EW Programs to Watch
William Conley has a long to-do list.
He serves on the U.S. Defense Department’s Electronic Warfare (EW) Executive Committee, which helped draft the department’s EW strategy, signed earlier this year. Now, the deputy director of electronic warfare in the Office of the Undersecretary of Defense for Acquisition, Technology and Logistics is helping to put together an implementation plan for that strategy, which he expects to be signed in the spring.
In recent months, he also has been heavily focused on the department’s fiscal year 2019 budget, which should be submitted to Congress early next year. The EW budget has grown 5 to 10 percent annually in recent years. “Over the last couple of years with flat budgets, obviously, having any growth is a step in the right direction. But it’s also a sustainable growth, something where we can execute the spending very well,” Conley says.
His office helps oversee major EW programs. Systems are being designed to provide EW support against future adversaries, whose spectrum operation capabilities have grown while U.S. forces have been preoccupied in Iraq and Afghanistan. “It turns out in the air environment, things aren’t getting any easier; in the ground environment, things aren’t getting any easier; and similarly, in the maritime environment, things aren’t getting any easier for us,” Conley says.
The following are some of the office’s programs of note.
B-2 Defense Management System Modernization (DMS-M) upgrades include a digital electronic support measures subsystem with antennas and modern display processing units to improve threat radar detection, identification and avoidance capabilities. Associated software components integrate these upgraded systems with B-2 avionics to improve overall pilot threat awareness, reaction and survivability.
The program helps ensure “our B-2s understand the environments they’re working in,” Conley says.
Common Infrared Countermeasures (CIRCM) integrates defensive infrared countermeasures capabilities into rotary-wing, tilt-rotor and some fixed-wing aircraft to engage and defeat man-portable air defense systems. The technology consists of a pointer-tracker unit, an infrared laser and a system processor unit.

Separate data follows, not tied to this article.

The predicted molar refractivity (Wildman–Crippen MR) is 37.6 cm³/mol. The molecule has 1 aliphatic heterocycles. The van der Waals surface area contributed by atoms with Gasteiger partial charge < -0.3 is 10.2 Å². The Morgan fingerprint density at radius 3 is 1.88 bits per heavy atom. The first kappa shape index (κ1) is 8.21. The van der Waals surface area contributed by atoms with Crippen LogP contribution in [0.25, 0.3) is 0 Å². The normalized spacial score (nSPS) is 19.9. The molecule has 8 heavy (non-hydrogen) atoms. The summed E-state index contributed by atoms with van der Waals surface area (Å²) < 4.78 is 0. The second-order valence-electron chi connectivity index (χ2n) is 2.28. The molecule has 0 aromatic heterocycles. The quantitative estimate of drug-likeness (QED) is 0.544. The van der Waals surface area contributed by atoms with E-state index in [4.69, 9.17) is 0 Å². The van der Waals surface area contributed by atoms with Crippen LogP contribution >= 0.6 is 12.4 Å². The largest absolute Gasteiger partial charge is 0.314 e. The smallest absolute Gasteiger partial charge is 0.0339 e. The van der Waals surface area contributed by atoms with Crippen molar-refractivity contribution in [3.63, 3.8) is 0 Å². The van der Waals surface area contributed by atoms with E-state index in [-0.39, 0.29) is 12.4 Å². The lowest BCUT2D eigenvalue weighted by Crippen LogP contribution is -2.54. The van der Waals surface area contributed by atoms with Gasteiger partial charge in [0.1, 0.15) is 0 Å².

Conley reports “making good headway” on CIRCM and points out that because the technology meets urgent Army needs, the rapid acquisition process will move it to the field quickly.
Next Generation Jammer Increment 1, an external jamming pod, will replace the AN/ALQ-99 tactical jamming system integrated on the EA-18G Growler aircraft. It uses digital, software-based and Active Electronically Scanned Array technologies and will provide enhanced airborne electronic attack capabilities to disrupt and degrade enemy air defense and ground communication systems.
“Things are progressing well there,” Conley reports of the Next Generation Jammer program.
Surface Electronic Warfare Improvement Program (SEWIP) Block 1 provides enhanced EW capabilities to new and existing ship combat systems to improve antiship missile defense as well as countertargeting and countersurveillance capabilities. SEWIP Block 2 upgrades an electronic-support antenna and receiver and an open combat system interface for the AN/SLQ-32 EW system.
SEWIP Block 3 will improve electronic attack capabilities required for the AN/SLQ-32(V) system to keep pace with the threat. SEWIP Block 4 is a future upgrade that will provide advanced electro-optic and infrared capabilities to the AN/SLQ-32(V) system.
Conley describes SEWIP as “important for our ship survivability.”